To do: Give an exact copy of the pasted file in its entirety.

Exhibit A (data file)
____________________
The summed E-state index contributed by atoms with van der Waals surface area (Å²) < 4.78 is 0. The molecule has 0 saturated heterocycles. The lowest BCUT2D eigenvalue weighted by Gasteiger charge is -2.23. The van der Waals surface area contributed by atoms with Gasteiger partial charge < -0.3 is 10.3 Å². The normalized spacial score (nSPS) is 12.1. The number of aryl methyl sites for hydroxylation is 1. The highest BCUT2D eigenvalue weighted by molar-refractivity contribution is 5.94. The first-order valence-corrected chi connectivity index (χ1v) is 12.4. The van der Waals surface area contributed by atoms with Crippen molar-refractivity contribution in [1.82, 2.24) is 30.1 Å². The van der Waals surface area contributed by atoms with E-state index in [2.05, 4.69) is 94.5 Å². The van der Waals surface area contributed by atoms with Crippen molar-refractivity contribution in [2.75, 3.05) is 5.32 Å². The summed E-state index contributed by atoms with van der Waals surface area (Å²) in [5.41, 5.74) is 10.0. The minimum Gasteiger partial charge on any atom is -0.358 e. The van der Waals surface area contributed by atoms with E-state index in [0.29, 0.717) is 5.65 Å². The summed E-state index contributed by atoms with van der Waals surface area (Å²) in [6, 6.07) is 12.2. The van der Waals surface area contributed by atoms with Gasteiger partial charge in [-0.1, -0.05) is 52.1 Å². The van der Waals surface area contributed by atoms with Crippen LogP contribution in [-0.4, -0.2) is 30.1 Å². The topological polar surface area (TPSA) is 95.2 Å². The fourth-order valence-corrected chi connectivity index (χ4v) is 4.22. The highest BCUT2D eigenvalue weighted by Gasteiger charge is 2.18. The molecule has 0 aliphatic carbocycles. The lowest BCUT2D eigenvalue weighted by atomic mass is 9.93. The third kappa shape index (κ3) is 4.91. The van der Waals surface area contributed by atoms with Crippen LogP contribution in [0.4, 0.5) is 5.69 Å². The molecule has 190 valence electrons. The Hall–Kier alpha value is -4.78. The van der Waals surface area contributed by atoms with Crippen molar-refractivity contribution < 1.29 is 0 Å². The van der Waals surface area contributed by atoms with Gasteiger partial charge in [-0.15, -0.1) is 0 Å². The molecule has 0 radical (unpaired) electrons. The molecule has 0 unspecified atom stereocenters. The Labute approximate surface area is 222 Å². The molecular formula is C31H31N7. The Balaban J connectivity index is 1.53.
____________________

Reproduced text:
The summed E-state index contributed by atoms with van der Waals surface area (Å²) < 4.78 is 0. The molecule has 0 saturated heterocycles. The lowest BCUT2D eigenvalue weighted by Gasteiger charge is -2.23. The van der Waals surface area contributed by atoms with Gasteiger partial charge < -0.3 is 10.3 Å². The normalized spacial score (nSPS) is 12.1. The number of aryl methyl sites for hydroxylation is 1. The highest BCUT2D eigenvalue weighted by molar-refractivity contribution is 5.94. The first-order valence-corrected chi connectivity index (χ1v) is 12.4. The van der Waals surface area contributed by atoms with Crippen molar-refractivity contribution in [1.82, 2.24) is 30.1 Å². The van der Waals surface area contributed by atoms with E-state index in [2.05, 4.69) is 94.5 Å². The van der Waals surface area contributed by atoms with Crippen molar-refractivity contribution in [2.75, 3.05) is 5.32 Å². The summed E-state index contributed by atoms with van der Waals surface area (Å²) in [5.41, 5.74) is 10.0. The minimum Gasteiger partial charge on any atom is -0.358 e. The van der Waals surface area contributed by atoms with E-state index in [0.29, 0.717) is 5.65 Å². The summed E-state index contributed by atoms with van der Waals surface area (Å²) in [6, 6.07) is 12.2. The van der Waals surface area contributed by atoms with Gasteiger partial charge in [-0.1, -0.05) is 52.1 Å². The van der Waals surface area contributed by atoms with Crippen LogP contribution in [-0.4, -0.2) is 30.1 Å². The topological polar surface area (TPSA) is 95.2 Å². The fourth-order valence-corrected chi connectivity index (χ4v) is 4.22. The highest BCUT2D eigenvalue weighted by Gasteiger charge is 2.18. The molecule has 0 aliphatic carbocycles. The lowest BCUT2D eigenvalue weighted by atomic mass is 9.93. The third kappa shape index (κ3) is 4.91. The van der Waals surface area contributed by atoms with Crippen LogP contribution in [0.4, 0.5) is 5.69 Å². The molecule has 190 valence electrons. The Hall–Kier alpha value is -4.78. The van der Waals surface area contributed by atoms with Crippen molar-refractivity contribution < 1.29 is 0 Å². The van der Waals surface area contributed by atoms with Gasteiger partial charge in [-0.15, -0.1) is 0 Å². The molecule has 0 radical (unpaired) electrons. The molecule has 0 unspecified atom stereocenters. The Labute approximate surface area is 222 Å². The molecular formula is C31H31N7. The Balaban J connectivity index is 1.53.